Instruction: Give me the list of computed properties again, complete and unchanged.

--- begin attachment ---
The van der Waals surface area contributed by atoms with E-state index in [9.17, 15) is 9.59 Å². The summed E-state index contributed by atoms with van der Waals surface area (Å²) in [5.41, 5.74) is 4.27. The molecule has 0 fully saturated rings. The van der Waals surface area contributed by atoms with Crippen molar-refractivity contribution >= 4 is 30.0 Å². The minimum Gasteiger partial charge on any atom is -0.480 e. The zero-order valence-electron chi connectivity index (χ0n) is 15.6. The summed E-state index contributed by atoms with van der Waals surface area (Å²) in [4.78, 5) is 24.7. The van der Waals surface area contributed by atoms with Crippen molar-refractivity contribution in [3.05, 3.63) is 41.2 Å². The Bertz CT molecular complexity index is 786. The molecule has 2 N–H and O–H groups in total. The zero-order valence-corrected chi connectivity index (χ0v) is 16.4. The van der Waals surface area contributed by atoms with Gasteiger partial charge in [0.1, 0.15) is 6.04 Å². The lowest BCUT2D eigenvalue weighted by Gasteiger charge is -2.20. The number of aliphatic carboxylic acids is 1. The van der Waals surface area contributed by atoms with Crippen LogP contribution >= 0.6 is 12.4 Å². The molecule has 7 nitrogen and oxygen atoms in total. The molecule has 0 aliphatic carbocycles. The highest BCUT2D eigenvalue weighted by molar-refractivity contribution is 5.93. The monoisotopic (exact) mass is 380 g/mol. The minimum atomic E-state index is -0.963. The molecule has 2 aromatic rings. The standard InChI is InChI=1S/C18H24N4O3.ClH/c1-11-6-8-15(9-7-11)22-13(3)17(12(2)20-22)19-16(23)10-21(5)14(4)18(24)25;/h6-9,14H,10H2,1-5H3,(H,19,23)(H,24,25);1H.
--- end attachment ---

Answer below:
The van der Waals surface area contributed by atoms with E-state index in [9.17, 15) is 9.59 Å². The summed E-state index contributed by atoms with van der Waals surface area (Å²) in [5.41, 5.74) is 4.27. The molecule has 0 fully saturated rings. The van der Waals surface area contributed by atoms with Crippen molar-refractivity contribution >= 4 is 30.0 Å². The minimum Gasteiger partial charge on any atom is -0.480 e. The zero-order valence-electron chi connectivity index (χ0n) is 15.6. The summed E-state index contributed by atoms with van der Waals surface area (Å²) in [4.78, 5) is 24.7. The van der Waals surface area contributed by atoms with Crippen molar-refractivity contribution in [3.05, 3.63) is 41.2 Å². The Bertz CT molecular complexity index is 786. The molecule has 2 N–H and O–H groups in total. The zero-order valence-corrected chi connectivity index (χ0v) is 16.4. The van der Waals surface area contributed by atoms with Gasteiger partial charge in [0.1, 0.15) is 6.04 Å². The lowest BCUT2D eigenvalue weighted by Gasteiger charge is -2.20. The number of aliphatic carboxylic acids is 1. The van der Waals surface area contributed by atoms with Crippen LogP contribution >= 0.6 is 12.4 Å². The molecule has 7 nitrogen and oxygen atoms in total. The molecule has 0 aliphatic carbocycles. The highest BCUT2D eigenvalue weighted by molar-refractivity contribution is 5.93. The monoisotopic (exact) mass is 380 g/mol. The minimum atomic E-state index is -0.963. The molecule has 2 aromatic rings. The standard InChI is InChI=1S/C18H24N4O3.ClH/c1-11-6-8-15(9-7-11)22-13(3)17(12(2)20-22)19-16(23)10-21(5)14(4)18(24)25;/h6-9,14H,10H2,1-5H3,(H,19,23)(H,24,25);1H.